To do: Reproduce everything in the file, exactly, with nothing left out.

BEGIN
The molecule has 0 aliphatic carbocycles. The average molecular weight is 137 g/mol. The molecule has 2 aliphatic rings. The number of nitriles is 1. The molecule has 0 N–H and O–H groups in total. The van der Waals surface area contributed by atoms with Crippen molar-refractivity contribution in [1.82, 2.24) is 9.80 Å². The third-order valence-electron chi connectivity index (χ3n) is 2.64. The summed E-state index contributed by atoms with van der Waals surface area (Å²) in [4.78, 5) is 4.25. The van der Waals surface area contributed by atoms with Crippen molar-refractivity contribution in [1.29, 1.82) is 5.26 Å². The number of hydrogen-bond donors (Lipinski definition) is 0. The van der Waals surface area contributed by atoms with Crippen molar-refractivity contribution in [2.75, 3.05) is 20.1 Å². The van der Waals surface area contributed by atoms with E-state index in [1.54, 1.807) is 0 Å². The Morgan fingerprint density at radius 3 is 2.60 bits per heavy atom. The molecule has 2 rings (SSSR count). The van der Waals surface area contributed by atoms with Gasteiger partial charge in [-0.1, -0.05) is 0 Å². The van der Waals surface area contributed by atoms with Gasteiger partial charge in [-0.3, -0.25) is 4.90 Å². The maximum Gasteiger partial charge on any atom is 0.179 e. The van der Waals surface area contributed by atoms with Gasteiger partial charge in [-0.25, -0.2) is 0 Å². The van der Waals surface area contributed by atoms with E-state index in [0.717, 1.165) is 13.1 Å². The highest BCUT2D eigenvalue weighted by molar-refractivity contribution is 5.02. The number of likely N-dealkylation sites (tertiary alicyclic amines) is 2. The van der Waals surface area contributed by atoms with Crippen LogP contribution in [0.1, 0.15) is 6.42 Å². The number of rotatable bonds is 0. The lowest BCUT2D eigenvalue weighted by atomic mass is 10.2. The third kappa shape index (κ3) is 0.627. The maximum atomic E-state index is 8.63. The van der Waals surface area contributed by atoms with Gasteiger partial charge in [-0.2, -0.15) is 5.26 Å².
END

The molecule has 0 aliphatic carbocycles. The average molecular weight is 137 g/mol. The molecule has 2 aliphatic rings. The number of nitriles is 1. The molecule has 0 N–H and O–H groups in total. The van der Waals surface area contributed by atoms with Crippen molar-refractivity contribution in [1.82, 2.24) is 9.80 Å². The third-order valence-electron chi connectivity index (χ3n) is 2.64. The summed E-state index contributed by atoms with van der Waals surface area (Å²) in [4.78, 5) is 4.25. The van der Waals surface area contributed by atoms with Crippen molar-refractivity contribution in [1.29, 1.82) is 5.26 Å². The number of hydrogen-bond donors (Lipinski definition) is 0. The van der Waals surface area contributed by atoms with Crippen molar-refractivity contribution in [2.75, 3.05) is 20.1 Å². The van der Waals surface area contributed by atoms with E-state index in [1.54, 1.807) is 0 Å². The Morgan fingerprint density at radius 3 is 2.60 bits per heavy atom. The molecule has 2 rings (SSSR count). The van der Waals surface area contributed by atoms with Gasteiger partial charge in [-0.1, -0.05) is 0 Å². The van der Waals surface area contributed by atoms with Gasteiger partial charge in [-0.3, -0.25) is 4.90 Å². The maximum Gasteiger partial charge on any atom is 0.179 e. The van der Waals surface area contributed by atoms with Gasteiger partial charge in [-0.25, -0.2) is 0 Å². The van der Waals surface area contributed by atoms with E-state index in [0.717, 1.165) is 13.1 Å². The highest BCUT2D eigenvalue weighted by molar-refractivity contribution is 5.02. The number of likely N-dealkylation sites (tertiary alicyclic amines) is 2. The van der Waals surface area contributed by atoms with Crippen LogP contribution in [0.1, 0.15) is 6.42 Å². The number of rotatable bonds is 0. The lowest BCUT2D eigenvalue weighted by atomic mass is 10.2. The third kappa shape index (κ3) is 0.627. The maximum atomic E-state index is 8.63. The van der Waals surface area contributed by atoms with Gasteiger partial charge in [-0.2, -0.15) is 5.26 Å².